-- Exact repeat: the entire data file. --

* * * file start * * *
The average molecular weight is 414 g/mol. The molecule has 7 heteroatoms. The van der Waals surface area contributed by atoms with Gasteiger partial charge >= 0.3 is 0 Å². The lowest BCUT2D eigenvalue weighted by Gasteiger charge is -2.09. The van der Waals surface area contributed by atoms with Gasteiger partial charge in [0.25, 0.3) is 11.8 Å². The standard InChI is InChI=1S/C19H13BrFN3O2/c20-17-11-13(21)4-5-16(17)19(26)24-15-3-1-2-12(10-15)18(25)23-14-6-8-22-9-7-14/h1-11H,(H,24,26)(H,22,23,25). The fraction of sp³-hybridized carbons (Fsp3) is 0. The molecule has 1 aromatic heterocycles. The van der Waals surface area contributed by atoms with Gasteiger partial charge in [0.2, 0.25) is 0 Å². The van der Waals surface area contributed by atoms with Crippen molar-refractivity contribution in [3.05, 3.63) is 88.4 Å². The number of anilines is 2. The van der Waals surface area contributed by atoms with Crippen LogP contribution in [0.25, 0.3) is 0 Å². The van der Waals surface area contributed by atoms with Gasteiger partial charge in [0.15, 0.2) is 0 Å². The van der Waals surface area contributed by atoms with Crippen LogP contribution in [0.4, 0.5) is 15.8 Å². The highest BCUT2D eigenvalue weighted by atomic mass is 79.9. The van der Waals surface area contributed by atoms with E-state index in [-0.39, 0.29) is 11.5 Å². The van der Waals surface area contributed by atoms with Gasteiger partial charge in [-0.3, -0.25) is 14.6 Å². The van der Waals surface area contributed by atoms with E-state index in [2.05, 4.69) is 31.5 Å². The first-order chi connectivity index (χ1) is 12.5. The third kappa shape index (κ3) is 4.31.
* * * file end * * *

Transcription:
The average molecular weight is 414 g/mol. The molecule has 7 heteroatoms. The van der Waals surface area contributed by atoms with Gasteiger partial charge >= 0.3 is 0 Å². The lowest BCUT2D eigenvalue weighted by Gasteiger charge is -2.09. The van der Waals surface area contributed by atoms with Gasteiger partial charge in [0.25, 0.3) is 11.8 Å². The standard InChI is InChI=1S/C19H13BrFN3O2/c20-17-11-13(21)4-5-16(17)19(26)24-15-3-1-2-12(10-15)18(25)23-14-6-8-22-9-7-14/h1-11H,(H,24,26)(H,22,23,25). The fraction of sp³-hybridized carbons (Fsp3) is 0. The molecule has 1 aromatic heterocycles. The van der Waals surface area contributed by atoms with Gasteiger partial charge in [0.2, 0.25) is 0 Å². The van der Waals surface area contributed by atoms with Crippen molar-refractivity contribution in [3.05, 3.63) is 88.4 Å². The number of anilines is 2. The van der Waals surface area contributed by atoms with Crippen LogP contribution in [0.25, 0.3) is 0 Å². The van der Waals surface area contributed by atoms with Gasteiger partial charge in [0.15, 0.2) is 0 Å². The van der Waals surface area contributed by atoms with Crippen LogP contribution in [0.4, 0.5) is 15.8 Å². The highest BCUT2D eigenvalue weighted by atomic mass is 79.9. The van der Waals surface area contributed by atoms with E-state index in [-0.39, 0.29) is 11.5 Å². The van der Waals surface area contributed by atoms with Gasteiger partial charge in [-0.3, -0.25) is 14.6 Å². The van der Waals surface area contributed by atoms with E-state index in [2.05, 4.69) is 31.5 Å². The first-order chi connectivity index (χ1) is 12.5. The third kappa shape index (κ3) is 4.31.